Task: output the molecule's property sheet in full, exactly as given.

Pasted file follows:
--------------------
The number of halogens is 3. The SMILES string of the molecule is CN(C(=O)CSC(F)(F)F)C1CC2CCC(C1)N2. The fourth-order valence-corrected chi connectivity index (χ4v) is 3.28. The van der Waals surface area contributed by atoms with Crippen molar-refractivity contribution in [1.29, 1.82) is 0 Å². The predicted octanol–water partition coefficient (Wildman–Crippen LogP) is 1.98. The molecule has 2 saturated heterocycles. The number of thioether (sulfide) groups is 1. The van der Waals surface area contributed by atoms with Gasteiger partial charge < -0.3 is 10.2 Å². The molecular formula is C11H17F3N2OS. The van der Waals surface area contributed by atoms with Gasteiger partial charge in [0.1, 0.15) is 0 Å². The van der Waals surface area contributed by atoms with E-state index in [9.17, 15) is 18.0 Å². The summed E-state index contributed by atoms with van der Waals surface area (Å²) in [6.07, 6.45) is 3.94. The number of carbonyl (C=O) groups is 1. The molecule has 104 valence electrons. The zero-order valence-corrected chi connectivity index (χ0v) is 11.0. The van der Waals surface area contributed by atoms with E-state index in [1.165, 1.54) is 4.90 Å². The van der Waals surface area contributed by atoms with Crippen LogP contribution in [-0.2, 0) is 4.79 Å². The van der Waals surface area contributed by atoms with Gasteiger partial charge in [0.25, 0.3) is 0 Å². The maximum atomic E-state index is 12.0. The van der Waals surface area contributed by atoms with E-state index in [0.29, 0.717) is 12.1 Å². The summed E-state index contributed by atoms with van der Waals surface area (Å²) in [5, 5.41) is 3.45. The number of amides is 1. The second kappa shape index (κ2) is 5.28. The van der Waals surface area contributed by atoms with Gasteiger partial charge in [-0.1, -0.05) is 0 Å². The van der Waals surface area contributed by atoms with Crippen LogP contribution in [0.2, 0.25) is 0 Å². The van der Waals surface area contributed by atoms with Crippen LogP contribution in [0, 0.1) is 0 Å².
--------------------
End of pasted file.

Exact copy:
The number of halogens is 3. The SMILES string of the molecule is CN(C(=O)CSC(F)(F)F)C1CC2CCC(C1)N2. The fourth-order valence-corrected chi connectivity index (χ4v) is 3.28. The van der Waals surface area contributed by atoms with Crippen molar-refractivity contribution in [1.29, 1.82) is 0 Å². The predicted octanol–water partition coefficient (Wildman–Crippen LogP) is 1.98. The molecule has 2 saturated heterocycles. The number of thioether (sulfide) groups is 1. The van der Waals surface area contributed by atoms with Gasteiger partial charge < -0.3 is 10.2 Å². The molecular formula is C11H17F3N2OS. The van der Waals surface area contributed by atoms with Gasteiger partial charge in [0.1, 0.15) is 0 Å². The van der Waals surface area contributed by atoms with E-state index in [9.17, 15) is 18.0 Å². The summed E-state index contributed by atoms with van der Waals surface area (Å²) in [6.07, 6.45) is 3.94. The number of carbonyl (C=O) groups is 1. The molecule has 104 valence electrons. The zero-order valence-corrected chi connectivity index (χ0v) is 11.0. The van der Waals surface area contributed by atoms with E-state index in [1.165, 1.54) is 4.90 Å². The van der Waals surface area contributed by atoms with Crippen LogP contribution in [-0.2, 0) is 4.79 Å². The van der Waals surface area contributed by atoms with Gasteiger partial charge in [0.25, 0.3) is 0 Å². The maximum atomic E-state index is 12.0. The van der Waals surface area contributed by atoms with E-state index in [0.29, 0.717) is 12.1 Å². The summed E-state index contributed by atoms with van der Waals surface area (Å²) in [5, 5.41) is 3.45. The number of amides is 1. The second kappa shape index (κ2) is 5.28. The van der Waals surface area contributed by atoms with Gasteiger partial charge in [-0.1, -0.05) is 0 Å². The van der Waals surface area contributed by atoms with Crippen LogP contribution in [0.2, 0.25) is 0 Å². The van der Waals surface area contributed by atoms with Crippen LogP contribution in [0, 0.1) is 0 Å².